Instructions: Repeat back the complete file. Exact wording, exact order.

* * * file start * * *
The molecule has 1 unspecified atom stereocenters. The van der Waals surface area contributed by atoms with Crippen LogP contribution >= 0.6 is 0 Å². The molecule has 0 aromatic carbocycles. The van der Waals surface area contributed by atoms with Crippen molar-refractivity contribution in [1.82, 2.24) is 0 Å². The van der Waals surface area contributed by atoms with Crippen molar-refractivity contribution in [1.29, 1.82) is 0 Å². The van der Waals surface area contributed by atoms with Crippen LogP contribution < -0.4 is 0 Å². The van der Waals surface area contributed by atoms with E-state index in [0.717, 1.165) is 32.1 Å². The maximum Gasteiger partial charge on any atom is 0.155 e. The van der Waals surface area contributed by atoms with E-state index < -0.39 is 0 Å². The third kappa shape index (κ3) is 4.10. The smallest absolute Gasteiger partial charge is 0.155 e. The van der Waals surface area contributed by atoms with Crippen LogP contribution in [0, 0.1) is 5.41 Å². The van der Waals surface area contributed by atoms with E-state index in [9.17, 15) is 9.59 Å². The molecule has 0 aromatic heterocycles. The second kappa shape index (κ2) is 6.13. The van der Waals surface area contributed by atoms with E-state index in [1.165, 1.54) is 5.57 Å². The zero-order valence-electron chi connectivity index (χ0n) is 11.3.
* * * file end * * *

The molecule has 1 unspecified atom stereocenters. The van der Waals surface area contributed by atoms with Crippen LogP contribution >= 0.6 is 0 Å². The molecule has 0 aromatic carbocycles. The van der Waals surface area contributed by atoms with Crippen molar-refractivity contribution in [1.82, 2.24) is 0 Å². The van der Waals surface area contributed by atoms with Crippen molar-refractivity contribution in [1.29, 1.82) is 0 Å². The van der Waals surface area contributed by atoms with Crippen LogP contribution < -0.4 is 0 Å². The van der Waals surface area contributed by atoms with E-state index in [0.717, 1.165) is 32.1 Å². The maximum Gasteiger partial charge on any atom is 0.155 e. The van der Waals surface area contributed by atoms with E-state index < -0.39 is 0 Å². The third kappa shape index (κ3) is 4.10. The smallest absolute Gasteiger partial charge is 0.155 e. The van der Waals surface area contributed by atoms with Crippen LogP contribution in [0, 0.1) is 5.41 Å². The van der Waals surface area contributed by atoms with E-state index in [9.17, 15) is 9.59 Å². The molecule has 0 aromatic heterocycles. The second kappa shape index (κ2) is 6.13. The van der Waals surface area contributed by atoms with E-state index in [1.165, 1.54) is 5.57 Å². The zero-order valence-electron chi connectivity index (χ0n) is 11.3.